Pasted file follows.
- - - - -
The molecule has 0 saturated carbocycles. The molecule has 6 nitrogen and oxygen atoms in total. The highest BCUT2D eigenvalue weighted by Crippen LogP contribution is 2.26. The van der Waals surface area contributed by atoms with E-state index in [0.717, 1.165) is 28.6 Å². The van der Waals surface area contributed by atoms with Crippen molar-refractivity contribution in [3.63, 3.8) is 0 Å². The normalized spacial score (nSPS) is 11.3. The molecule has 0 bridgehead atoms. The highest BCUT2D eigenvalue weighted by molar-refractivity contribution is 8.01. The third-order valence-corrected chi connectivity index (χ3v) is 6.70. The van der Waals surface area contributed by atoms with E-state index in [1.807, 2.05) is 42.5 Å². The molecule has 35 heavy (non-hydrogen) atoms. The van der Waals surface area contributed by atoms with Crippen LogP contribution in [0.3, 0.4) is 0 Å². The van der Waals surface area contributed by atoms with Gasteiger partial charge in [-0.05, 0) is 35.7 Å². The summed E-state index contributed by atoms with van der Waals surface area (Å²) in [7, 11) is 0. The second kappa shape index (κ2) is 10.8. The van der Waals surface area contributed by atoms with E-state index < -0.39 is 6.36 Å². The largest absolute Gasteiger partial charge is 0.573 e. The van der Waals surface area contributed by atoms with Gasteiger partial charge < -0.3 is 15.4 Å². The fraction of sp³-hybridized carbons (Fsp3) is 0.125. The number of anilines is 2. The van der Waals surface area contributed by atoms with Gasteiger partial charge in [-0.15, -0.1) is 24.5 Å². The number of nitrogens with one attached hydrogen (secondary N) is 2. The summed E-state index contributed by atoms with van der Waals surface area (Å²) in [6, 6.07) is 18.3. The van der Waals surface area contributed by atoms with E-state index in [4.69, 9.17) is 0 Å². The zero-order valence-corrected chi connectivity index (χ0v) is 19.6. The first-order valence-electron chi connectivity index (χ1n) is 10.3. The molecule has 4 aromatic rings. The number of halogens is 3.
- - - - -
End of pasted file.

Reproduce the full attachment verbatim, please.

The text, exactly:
The molecule has 0 saturated carbocycles. The molecule has 6 nitrogen and oxygen atoms in total. The highest BCUT2D eigenvalue weighted by Crippen LogP contribution is 2.26. The van der Waals surface area contributed by atoms with E-state index in [0.717, 1.165) is 28.6 Å². The van der Waals surface area contributed by atoms with Crippen molar-refractivity contribution in [3.63, 3.8) is 0 Å². The normalized spacial score (nSPS) is 11.3. The molecule has 0 bridgehead atoms. The highest BCUT2D eigenvalue weighted by molar-refractivity contribution is 8.01. The third-order valence-corrected chi connectivity index (χ3v) is 6.70. The van der Waals surface area contributed by atoms with E-state index in [1.807, 2.05) is 42.5 Å². The molecule has 35 heavy (non-hydrogen) atoms. The van der Waals surface area contributed by atoms with Crippen LogP contribution in [0.3, 0.4) is 0 Å². The van der Waals surface area contributed by atoms with Gasteiger partial charge in [-0.05, 0) is 35.7 Å². The summed E-state index contributed by atoms with van der Waals surface area (Å²) in [7, 11) is 0. The second kappa shape index (κ2) is 10.8. The van der Waals surface area contributed by atoms with E-state index < -0.39 is 6.36 Å². The largest absolute Gasteiger partial charge is 0.573 e. The van der Waals surface area contributed by atoms with Gasteiger partial charge < -0.3 is 15.4 Å². The fraction of sp³-hybridized carbons (Fsp3) is 0.125. The number of anilines is 2. The van der Waals surface area contributed by atoms with Gasteiger partial charge in [-0.15, -0.1) is 24.5 Å². The number of nitrogens with one attached hydrogen (secondary N) is 2. The summed E-state index contributed by atoms with van der Waals surface area (Å²) in [6, 6.07) is 18.3. The van der Waals surface area contributed by atoms with E-state index in [4.69, 9.17) is 0 Å². The zero-order valence-corrected chi connectivity index (χ0v) is 19.6. The first-order valence-electron chi connectivity index (χ1n) is 10.3. The molecule has 4 aromatic rings. The number of halogens is 3.